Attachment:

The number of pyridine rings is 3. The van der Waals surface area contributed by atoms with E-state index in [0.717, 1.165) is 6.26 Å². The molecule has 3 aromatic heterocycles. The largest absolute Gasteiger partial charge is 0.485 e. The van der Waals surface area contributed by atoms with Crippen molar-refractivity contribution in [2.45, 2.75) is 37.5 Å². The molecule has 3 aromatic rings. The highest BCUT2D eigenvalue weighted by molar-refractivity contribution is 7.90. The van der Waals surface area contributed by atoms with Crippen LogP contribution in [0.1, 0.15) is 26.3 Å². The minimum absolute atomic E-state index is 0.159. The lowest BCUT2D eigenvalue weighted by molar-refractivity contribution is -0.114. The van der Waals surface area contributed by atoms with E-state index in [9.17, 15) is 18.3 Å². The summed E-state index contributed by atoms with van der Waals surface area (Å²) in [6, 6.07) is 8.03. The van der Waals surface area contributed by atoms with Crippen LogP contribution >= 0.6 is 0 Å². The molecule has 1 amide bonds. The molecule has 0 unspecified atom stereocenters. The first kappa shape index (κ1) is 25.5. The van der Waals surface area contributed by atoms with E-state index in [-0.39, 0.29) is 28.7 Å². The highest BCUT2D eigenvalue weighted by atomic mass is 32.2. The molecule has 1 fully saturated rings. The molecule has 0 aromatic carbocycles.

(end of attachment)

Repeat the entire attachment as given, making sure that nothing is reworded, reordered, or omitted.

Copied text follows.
The number of pyridine rings is 3. The van der Waals surface area contributed by atoms with E-state index in [0.717, 1.165) is 6.26 Å². The molecule has 3 aromatic heterocycles. The largest absolute Gasteiger partial charge is 0.485 e. The van der Waals surface area contributed by atoms with Crippen molar-refractivity contribution in [2.45, 2.75) is 37.5 Å². The molecule has 3 aromatic rings. The highest BCUT2D eigenvalue weighted by molar-refractivity contribution is 7.90. The van der Waals surface area contributed by atoms with Crippen LogP contribution in [0.1, 0.15) is 26.3 Å². The minimum absolute atomic E-state index is 0.159. The lowest BCUT2D eigenvalue weighted by molar-refractivity contribution is -0.114. The van der Waals surface area contributed by atoms with E-state index in [9.17, 15) is 18.3 Å². The summed E-state index contributed by atoms with van der Waals surface area (Å²) in [6, 6.07) is 8.03. The van der Waals surface area contributed by atoms with Crippen LogP contribution >= 0.6 is 0 Å². The molecule has 1 amide bonds. The molecule has 0 unspecified atom stereocenters. The first kappa shape index (κ1) is 25.5. The van der Waals surface area contributed by atoms with E-state index in [-0.39, 0.29) is 28.7 Å². The highest BCUT2D eigenvalue weighted by atomic mass is 32.2. The molecule has 1 fully saturated rings. The molecule has 0 aromatic carbocycles.